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Patient selection in a house dust mite allergy immunotherapy asthma trial

Published online: September 18, 2019

The Global Initiative for Asthma (GINA) global strategy for asthma management and prevention has adopted sublingual immunotherapy (SLIT) as an add-on treatment option for allergic asthma in adult individuals with allergic rhinitis who are sensitized to house dust mite (HDM). GINA adopted SLIT as an option based on the results of the clinical trials of standardized quality (SQ) HDM SLIT tablets conducted in Europe. Allergy immunotherapy and SLIT are also established in Japan to treat allergic respiratory diseases, mainly allergic rhinitis caused by Japanese cedar and HDM.

In an original article recently published in The Journal of Allergy and Clinical Immunology: In Practice, Tanaka and colleagues conducted a double-blind, placebo-controlled clinical trial that aimed to confirm the efficacy and safety of the SQ HDM SLIT tablet in more than 800 Japanese adults with allergic asthma. The primary endpoint of the trial was the time from randomization to the first moderate or severe asthma exacerbation as the inhaled corticosteroid dose was being reduced.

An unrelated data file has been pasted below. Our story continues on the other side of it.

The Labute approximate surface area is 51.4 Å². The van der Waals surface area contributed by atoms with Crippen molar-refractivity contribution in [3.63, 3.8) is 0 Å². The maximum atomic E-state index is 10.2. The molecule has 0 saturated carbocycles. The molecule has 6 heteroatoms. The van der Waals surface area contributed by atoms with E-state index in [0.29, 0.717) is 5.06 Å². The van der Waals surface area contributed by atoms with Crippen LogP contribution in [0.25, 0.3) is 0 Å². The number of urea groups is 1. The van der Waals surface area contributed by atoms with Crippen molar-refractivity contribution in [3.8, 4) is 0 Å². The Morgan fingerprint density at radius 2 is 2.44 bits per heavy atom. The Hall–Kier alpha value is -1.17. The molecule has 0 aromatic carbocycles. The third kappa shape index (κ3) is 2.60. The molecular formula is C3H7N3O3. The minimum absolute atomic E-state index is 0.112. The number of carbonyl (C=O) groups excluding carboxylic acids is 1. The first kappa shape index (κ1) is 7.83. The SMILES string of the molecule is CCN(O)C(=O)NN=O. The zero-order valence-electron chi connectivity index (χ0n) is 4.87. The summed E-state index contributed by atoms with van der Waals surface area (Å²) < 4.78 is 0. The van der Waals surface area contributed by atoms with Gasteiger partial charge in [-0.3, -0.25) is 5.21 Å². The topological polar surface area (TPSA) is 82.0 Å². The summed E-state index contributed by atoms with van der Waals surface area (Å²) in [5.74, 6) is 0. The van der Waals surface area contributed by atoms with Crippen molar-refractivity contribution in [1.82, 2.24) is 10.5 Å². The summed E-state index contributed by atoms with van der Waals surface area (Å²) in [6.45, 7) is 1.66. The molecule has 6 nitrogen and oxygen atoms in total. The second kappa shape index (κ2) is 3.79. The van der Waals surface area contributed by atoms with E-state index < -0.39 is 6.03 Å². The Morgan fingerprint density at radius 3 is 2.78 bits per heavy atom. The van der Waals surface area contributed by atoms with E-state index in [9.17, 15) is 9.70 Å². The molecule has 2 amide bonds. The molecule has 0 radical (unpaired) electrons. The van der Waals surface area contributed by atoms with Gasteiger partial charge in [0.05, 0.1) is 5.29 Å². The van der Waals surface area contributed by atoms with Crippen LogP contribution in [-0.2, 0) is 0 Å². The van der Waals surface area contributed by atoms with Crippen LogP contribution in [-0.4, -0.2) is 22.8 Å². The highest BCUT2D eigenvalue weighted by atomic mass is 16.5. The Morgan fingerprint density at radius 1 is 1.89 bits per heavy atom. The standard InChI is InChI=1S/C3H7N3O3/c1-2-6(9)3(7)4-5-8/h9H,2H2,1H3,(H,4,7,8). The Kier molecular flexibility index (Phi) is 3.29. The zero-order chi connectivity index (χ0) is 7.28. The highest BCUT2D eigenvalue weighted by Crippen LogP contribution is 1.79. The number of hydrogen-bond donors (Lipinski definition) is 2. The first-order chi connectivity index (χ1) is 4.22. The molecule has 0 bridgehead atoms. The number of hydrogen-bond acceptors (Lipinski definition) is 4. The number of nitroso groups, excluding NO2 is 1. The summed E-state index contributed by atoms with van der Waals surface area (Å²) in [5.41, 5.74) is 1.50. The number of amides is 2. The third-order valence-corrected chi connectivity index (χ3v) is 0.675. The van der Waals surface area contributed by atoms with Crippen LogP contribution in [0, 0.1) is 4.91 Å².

The trial did not meet its primary or any other efficacy endpoints. However, based on the results of post hoc analyses, the authors found that the control level of asthma symptoms of randomized individuals in the baseline period was critical for the efficacy outcome of this trial design. The post hoc analyses of the sub-population with asthma symptoms that required short-acting beta-2 agonists (SABAs) in the baseline period revealed that the risk of asthma exacerbation in the SQ HDM SLIT tablet group was reduced to a clinically meaningful degree (hazard ratio = 0.70, P = .04997) as defined in the European trial. The SQ HDM SLIT tablet exhibited a favorable safety profile.

The authors concluded that these outcomes suggest that the SQ HDM SLIT tablet is safe overall, and also effective in a subset of the Japanese individuals with HDM allergic asthma requiring SABAs in the baseline period. The results support the relevance of the treatment in ethnically diverse populations with HDM allergic asthma.

The Journal of Allergy and Clinical Immunology: In Practice is an official journal of the AAAAI, focusing on practical information for the practicing clinician.

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